Thanks to several people who have asked about walkingtokaido and my progress. Many have traveled the path before me, and all of your prods and tips are welcome.
I have not really vanished, nor has my resolve to walk the old sea road vanished either. I have been sidetracked by lots of things (isn’t that just the way life works?). I’ve put up a couple of other blogs about trips across country (relocating my kids to different universities. My favorite is http://2002civic2universities2012.wordpress.com/ . More recently my daughter and I drove up to her next University–U.C. Davis–to get her acclimated before she starts grad school.
She would like to travel with me on the Old Tokaido, and she would make an amazing companion. We (rarely) right on trips, and she actually speaks some Japanese and has been to Japan before.
Work (gotta pay for things), jury duty, plumbing–life stuff–has kept me busy, and it may be that I won’t get on the road until Michelle is through with her studies. I will be that Sgt. Pepper’s song age by then, but I’m still walking (the Santa Monica beach is my usual trail; it faces Old Tokaido…thousands of miles across the Pacific).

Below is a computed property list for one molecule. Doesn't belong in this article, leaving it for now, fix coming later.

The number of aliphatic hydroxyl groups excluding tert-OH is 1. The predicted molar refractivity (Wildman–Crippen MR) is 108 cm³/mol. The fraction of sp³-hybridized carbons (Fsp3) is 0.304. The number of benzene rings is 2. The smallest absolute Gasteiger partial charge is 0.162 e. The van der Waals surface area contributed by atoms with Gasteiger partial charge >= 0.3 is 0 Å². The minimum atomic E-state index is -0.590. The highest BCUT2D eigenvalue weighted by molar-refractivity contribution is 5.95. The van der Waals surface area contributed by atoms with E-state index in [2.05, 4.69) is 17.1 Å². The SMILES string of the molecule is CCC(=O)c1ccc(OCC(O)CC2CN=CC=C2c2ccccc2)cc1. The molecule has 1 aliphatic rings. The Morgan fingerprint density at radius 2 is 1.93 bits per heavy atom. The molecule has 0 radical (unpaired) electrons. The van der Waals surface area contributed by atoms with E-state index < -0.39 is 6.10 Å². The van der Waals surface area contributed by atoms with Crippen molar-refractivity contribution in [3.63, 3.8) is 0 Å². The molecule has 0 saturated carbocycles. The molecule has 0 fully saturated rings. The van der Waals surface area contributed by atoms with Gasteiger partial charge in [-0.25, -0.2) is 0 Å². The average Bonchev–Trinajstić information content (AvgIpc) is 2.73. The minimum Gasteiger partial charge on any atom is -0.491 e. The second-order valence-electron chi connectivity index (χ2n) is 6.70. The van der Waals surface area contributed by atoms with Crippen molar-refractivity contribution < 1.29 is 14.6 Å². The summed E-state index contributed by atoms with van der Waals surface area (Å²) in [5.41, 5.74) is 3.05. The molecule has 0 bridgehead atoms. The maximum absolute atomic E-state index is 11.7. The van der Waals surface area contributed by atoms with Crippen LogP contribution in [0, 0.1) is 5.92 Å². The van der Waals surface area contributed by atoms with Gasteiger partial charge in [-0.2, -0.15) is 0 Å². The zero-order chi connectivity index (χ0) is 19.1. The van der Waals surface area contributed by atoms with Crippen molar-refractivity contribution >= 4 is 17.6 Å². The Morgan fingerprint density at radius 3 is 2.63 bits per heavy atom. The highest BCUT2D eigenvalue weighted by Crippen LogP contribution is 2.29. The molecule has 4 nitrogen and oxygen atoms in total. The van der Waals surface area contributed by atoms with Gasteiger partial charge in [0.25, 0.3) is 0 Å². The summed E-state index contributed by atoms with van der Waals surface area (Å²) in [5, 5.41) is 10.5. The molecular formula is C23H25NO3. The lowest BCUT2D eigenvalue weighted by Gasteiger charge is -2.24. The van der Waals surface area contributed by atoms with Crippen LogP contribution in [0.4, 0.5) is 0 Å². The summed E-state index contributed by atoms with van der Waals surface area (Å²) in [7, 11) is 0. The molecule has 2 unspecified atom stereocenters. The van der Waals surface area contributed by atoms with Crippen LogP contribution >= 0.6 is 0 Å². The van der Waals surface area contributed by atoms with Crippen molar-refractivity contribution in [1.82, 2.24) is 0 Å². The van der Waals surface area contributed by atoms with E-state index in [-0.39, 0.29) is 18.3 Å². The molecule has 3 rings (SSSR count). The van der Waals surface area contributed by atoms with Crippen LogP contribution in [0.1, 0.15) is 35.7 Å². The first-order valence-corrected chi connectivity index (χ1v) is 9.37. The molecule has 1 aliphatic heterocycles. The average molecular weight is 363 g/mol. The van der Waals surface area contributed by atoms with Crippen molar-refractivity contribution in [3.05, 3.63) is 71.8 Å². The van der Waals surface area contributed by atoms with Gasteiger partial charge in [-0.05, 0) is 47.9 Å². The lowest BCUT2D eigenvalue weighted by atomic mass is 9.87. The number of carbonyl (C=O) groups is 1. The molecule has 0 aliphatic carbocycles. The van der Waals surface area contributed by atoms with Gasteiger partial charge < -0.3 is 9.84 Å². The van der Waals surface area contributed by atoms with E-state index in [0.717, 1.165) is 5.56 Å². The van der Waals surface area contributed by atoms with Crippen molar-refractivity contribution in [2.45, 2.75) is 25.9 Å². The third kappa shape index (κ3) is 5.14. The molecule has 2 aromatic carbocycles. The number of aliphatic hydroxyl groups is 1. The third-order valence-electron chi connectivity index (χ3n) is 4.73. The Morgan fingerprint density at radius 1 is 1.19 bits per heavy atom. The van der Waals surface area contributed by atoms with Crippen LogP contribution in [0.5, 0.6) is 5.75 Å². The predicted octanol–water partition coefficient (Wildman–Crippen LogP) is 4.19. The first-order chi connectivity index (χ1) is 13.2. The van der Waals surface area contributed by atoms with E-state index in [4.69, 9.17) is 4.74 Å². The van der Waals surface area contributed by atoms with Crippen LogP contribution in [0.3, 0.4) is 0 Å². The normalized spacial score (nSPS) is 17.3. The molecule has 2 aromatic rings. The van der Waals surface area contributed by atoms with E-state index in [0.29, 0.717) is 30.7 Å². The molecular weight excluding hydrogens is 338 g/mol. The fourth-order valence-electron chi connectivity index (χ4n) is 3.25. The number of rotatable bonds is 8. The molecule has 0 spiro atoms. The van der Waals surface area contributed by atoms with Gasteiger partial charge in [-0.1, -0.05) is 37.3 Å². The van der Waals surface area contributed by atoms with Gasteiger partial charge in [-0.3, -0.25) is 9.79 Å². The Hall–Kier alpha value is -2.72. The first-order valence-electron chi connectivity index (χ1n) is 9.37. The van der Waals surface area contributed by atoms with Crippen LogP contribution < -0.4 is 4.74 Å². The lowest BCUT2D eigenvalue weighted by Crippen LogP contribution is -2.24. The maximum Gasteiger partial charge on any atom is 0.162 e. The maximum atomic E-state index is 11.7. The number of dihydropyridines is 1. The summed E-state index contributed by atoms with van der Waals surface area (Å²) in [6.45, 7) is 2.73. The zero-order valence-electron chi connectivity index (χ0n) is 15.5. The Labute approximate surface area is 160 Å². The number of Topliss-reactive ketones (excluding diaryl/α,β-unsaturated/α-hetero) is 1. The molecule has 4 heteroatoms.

There are still those serendipitous “things” that keep me energized. The latest is a novel by Rachel Joyce called The Unlikely Pilgrimage of Harold Fry. Without giving too much away, Harold Fry, retired and in a dead marriage, receives a letter from a woman, Queenie, who had been his co-worker in a brewery decades earlier. She is dying of cancer, and she is just letting old acquaintances know, not expecting anything from the old acquaintances. Harold writes a wholly-inadequate reply, the briefest note, to Queenie, and he sets off to the corner postal box to mail it. Somehow he can’t bring himself to just drop it in the box, and he determines to walk to the next box, then the post office, and so on. Walking outside Kingsbridge, in the south of England, he just knows he has to walk to see Queenie in her hospice in Berwick-upon-Tweed, in the north of England. Thus, a pilgrimage to save Queenie begins.
A reproduction of Hiroshige’s prints and Patrick Carey’s book hooked me on walking in the first place. Rachel Joyce’s fiction, Alan Booth’s non-fiction, and other works keep it alive.